ACT Research freight forecast: TL contract rates turn lower with more to go

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This chart provided by ACT Research shows that after two years of rates favoring motor carriers, truckload rates in 2019 have generally favored the shippers. (Courtesy: ACT RESEARCH)

COLUMBUS, Ind. — ACT Research released the November installment of the ACT Freight Forecast, U.S. Rate and Volume OUTLOOK report covering the truckload, intermodal, LTL and last mile sectors and the gauge still shows the rates favoring shippers.

The ACT Freight Forecast provides three-year forecasts for volumes and contract rates for the truckload, less-than-truckload and intermodal segments of the transportation industry, and for the truckload spot market, the report forecasts the next twelve months. The Freight Forecast provides unmatched detail on the future of freight rates, helping businesses across the supply chain plan for the future with confidence.

Based on ACT’s For-Hire TL Carrier Database, TL contract rates fell to $2.28 per mile in Q3, down 2% year over year, following a 3% increase in the second quarter.

“We’re seeing evidence that a bottoming process is beginning in the truckload cycle from truck order and survey data,” said Tim Denoyer, ACT Research’s vice president and senior analyst. “It will be gradual, but we think spot rates will turn positive in mid-2020. Meanwhile, for-hire freight volume continues to be soft, pressured by ongoing private fleet capacity additions, so we don’t think we’ve seen the worst of the contract rate pressure yet.”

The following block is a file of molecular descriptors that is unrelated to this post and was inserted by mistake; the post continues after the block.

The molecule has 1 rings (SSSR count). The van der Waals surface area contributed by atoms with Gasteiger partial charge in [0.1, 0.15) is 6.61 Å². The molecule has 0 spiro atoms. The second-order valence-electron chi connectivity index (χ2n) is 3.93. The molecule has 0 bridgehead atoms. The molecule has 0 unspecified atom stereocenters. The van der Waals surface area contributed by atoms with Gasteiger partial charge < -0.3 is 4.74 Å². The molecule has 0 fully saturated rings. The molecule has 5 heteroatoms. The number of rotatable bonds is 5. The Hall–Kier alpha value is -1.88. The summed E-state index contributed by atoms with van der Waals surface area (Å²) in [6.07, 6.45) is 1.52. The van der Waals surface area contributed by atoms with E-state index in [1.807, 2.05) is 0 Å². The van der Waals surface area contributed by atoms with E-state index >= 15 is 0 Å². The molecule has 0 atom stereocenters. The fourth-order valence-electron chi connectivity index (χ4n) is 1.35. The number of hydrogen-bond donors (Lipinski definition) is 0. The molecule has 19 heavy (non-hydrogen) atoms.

Denoyer cautioned carriers not to jump to the conclusion that capacity is tightening because of carrier failures.

“Those are not unusual in this business and the fact is U.S. fleets bought more new Class 8 tractors in September than any month in history,” he said. “So, capacity is not yet tightening, and build plans are still above replacement for the next six months. Rather, roughly 10k net new tractors were added to US highways in September, mainly by private fleets.”

Denoyer said freight had softened since the September 1 tariff imposition, because in part of the temporary strike at GM, and declines have broadened to every major rail category except petroleum.

“As GM ramps production back up, the major declines in fourth quarter to-date rail volumes should moderate somewhat,” he said.

ACT Research is a leading publisher of commercial vehicle truck, trailer and bus industry data, market analysis and forecasts for the North America and China markets. ACT’s analytical services are used by all major North American truck and trailer manufacturers and their suppliers, as well as banking and investment companies.

More information can be found at www.actresearch.net.

 

 

 

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